Warrmington is a name that first reached England
following the Norman Conquest
of 1066. The Warrmington family lived in Northampton
, at Warmington,
a village and civil parish. The place dates back to c. 980 when it was listed as Wyrmingtun. By the time of the Domesday Book
, the name had evolved to Wermintone and was derived from the Old English personal name
"Wyrma" + the suffix "tun." The name literally translates to "estate associated with a man called Wyrma. The last census lists a population of 874. In Warwickshire
, there's another Warmington in the Stratford District Council area. In this case, the name also dates back to the Domesday Book CITATION[CLOSE]
Williams, Dr Ann. And G.H. Martin, Eds., Domesday Book A Complete Translation. London: Penguin, 1992. Print. (ISBN 0-141-00523-8)
where it was listed as Warmintone. Literally, the place name means "estate associated with a man called Waerme or Waermund," again from the Old English personal name
Mills, A.D., Dictionary of English Place-Names. Oxford: Oxford University Press, 1991. Print. (ISBN 0-19-869156-4)
The last census for this village listed only 297 people residing there.
Early Origins of the Warrmington family
The surname Warrmington was first found in Northamptonshire where they had been granted lands by King William after the Norman Conquest
, for their support at the Battle of Hastings in 1066. They acquired the lands from the King through Peterborough Abbey and provided two fully equipped men at arms for the Abbey. The Mill at Warmington provided 325 eels annually for the King's table. This mill was restored after it had fallen into disrepair in the 19th century to now include a retail showroom.
Early History of the Warrmington family
This web page shows only a small excerpt of our Warrmington research.Another 69 words (5 lines of text) covering the years 146 and 1461 are included under the topic Early Warrmington History in all our PDF Extended History products and printed products wherever possible.
Warrmington Spelling Variations
It is only in the last few hundred
years that the English language has been standardized. For that reason, Anglo-Norman surnames like Warrmington are characterized by many spelling variations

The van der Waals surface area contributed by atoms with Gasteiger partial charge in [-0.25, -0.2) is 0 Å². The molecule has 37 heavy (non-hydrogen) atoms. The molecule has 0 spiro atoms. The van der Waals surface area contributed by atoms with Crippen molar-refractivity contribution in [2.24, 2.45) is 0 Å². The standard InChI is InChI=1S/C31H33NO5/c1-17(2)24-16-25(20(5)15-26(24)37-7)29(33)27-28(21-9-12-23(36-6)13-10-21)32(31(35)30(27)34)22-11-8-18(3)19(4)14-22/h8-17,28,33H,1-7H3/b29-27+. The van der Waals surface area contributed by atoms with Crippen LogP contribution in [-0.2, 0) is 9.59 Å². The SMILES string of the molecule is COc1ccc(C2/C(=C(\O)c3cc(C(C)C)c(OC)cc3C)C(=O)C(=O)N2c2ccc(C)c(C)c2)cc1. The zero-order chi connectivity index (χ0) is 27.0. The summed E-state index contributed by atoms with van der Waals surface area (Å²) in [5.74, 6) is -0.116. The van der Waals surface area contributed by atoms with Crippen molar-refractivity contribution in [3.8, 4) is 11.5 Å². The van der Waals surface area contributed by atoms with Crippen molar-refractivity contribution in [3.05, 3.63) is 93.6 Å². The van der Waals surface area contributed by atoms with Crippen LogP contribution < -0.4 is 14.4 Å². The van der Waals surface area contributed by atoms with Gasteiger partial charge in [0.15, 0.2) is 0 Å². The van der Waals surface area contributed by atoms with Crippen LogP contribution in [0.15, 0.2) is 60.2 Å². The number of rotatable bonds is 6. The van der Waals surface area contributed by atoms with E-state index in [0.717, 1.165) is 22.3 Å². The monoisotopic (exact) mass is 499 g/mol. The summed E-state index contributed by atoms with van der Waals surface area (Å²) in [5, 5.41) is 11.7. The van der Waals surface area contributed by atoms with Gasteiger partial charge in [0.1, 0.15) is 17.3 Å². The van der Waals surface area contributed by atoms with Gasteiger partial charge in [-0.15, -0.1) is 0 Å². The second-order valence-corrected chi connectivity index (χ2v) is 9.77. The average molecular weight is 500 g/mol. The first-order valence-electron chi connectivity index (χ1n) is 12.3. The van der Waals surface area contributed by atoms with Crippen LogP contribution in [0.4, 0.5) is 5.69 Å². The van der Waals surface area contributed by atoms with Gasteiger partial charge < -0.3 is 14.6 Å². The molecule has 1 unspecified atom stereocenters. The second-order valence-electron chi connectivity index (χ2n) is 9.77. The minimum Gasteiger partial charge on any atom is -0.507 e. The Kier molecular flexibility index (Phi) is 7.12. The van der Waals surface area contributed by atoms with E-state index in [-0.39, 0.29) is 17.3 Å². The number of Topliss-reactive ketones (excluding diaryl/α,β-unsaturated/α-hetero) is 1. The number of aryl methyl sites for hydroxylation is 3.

. Scribes and monks in the Middle Ages spelled names they sounded, so it is common to find several variations that refer to a single person. As the English language changed and incorporated elements of other European languages such as Norman French and Latin, even literate people regularly changed the spelling of their names. The variations of the name Warrmington include Warmington, Wermington and others.
Early Notables of the Warrmington family (pre 1700)
More information is included under the topic Early Warrmington Notables in all our PDF Extended History products
and printed products wherever possible.
Migration of the Warrmington family to the New World and Oceana
Faced with the chaos present in England
at that time, many English families looked towards the open frontiers of the New World with its opportunities to escape oppression and starvation. People migrated to North America, as well as Australia
in droves, paying exorbitant rates for passages in cramped, unsafe ships. Many of the settlers did not make the long passage alive, but those who did see the shores of North America were welcomed with great opportunity. Many of the families that came from England
went on to make essential contributions to the emerging nations of Canada and the United States. Some of the first immigrants to cross the Atlantic and come to North America carried the name Warrmington, or a variant listed above: John and James Warmington settled in Annapolis Maryland in 1722.